Dyads Are Dead, Long Live Dyads! The Limits of Dyadic Designs in International Relations Research

Dyads are dominant. After Bremer (1992)’s seminal work, state-to-state dyad years (such as USA-UK-1972) became the standard research design in quantitative international relations.[1] But the continued acceptance of dyads was not inevitable. Time and again, methodologists wrote papers with the potential to kill off dyadic designs, only to pull back and, so long as one adopted the appropriate "tweak", grant dyads a reprieve.[2] 

Consider some examples. Temporal dependency between dyad-years produced inferential errors, but cubic splines offered dyads a second life (Beck, Katz, and Tucker 1998).[3] Quantal response equilibrium logit estimators overcame the inability of dyadic designs to capture strategic interdependence (Signorino 1999), while ``neural networks’’ addressed the non-constant effect of covariates across dyads (Beck, King, and Zeng 2000). A 2001 International Organization symposium highlighted the problem of fixed unobserved differences between dyads, but, once again, the contributors spared properly adjusted dyadic designs from execution.[4] Subsequent work introduced a host of methods to account for various problematic features of dyadic designs: Bayesian bilinear mixed effects models (Hoff and Ward 2004; Hoff 2005; Ward, Siverson, and Cao 2007), spatial-lags (Neumayer and Plümper 2010), randomized testing (Erikson, Pinto, and Rader 2014), community detection (Lupu and Traag 2013), and nonparametric variance estimators (Aronow, Samii, and Assenova 2015). None of these papers advocated completely jettisoning dyadic designs.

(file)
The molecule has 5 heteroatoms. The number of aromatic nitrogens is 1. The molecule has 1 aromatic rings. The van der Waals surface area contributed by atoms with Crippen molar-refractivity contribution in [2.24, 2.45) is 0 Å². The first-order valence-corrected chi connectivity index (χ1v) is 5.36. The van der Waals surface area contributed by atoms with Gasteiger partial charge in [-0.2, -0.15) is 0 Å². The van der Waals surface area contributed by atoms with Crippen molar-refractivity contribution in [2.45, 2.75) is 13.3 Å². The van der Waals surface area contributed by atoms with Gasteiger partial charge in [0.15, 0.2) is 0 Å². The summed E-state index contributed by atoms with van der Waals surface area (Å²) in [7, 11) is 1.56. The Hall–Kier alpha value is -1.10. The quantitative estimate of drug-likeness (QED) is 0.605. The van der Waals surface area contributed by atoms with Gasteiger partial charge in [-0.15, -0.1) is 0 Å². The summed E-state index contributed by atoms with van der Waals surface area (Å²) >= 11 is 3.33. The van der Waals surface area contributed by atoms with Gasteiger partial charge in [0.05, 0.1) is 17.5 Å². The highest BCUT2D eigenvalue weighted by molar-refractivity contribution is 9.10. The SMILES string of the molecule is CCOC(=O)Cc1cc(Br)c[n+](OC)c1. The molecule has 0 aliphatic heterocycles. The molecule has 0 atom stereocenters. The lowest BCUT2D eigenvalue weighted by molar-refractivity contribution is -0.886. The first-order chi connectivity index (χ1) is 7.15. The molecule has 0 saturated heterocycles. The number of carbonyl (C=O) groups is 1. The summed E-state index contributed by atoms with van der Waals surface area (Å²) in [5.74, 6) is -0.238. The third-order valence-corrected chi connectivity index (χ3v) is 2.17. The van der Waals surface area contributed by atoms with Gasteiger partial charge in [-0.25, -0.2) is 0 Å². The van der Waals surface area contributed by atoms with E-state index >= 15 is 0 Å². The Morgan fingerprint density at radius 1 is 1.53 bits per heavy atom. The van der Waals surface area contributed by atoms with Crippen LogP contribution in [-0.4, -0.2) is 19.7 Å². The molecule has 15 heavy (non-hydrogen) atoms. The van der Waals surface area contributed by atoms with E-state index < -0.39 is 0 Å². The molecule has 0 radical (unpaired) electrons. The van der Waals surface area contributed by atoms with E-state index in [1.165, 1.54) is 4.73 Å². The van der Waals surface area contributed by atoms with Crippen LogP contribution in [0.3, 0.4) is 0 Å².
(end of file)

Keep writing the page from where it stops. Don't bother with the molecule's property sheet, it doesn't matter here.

[1] Dorff and Ward (2013) credit Rudolph J. Rummel with introducing dyads to political science research during the 1960s.

[2] Many of the studies cited in the next paragraph offer replications of the Oneal and Russett (1997) study of the democratic peace.

[3] An alternative to the cubic splines solution is provided by Carter and Signorino (2010).

[4] The contributors disagree on the proper means of addressing the problem.  Green, Kim, and Yoon (2001) advocate using a fixed-effects estimator. Beck and Katz (2001) argue that this is a bad idea (due to the loss of observations with no variation on the dependent variable). King (2001) advocates obtaining better data that captures the heterogeneity between observations.

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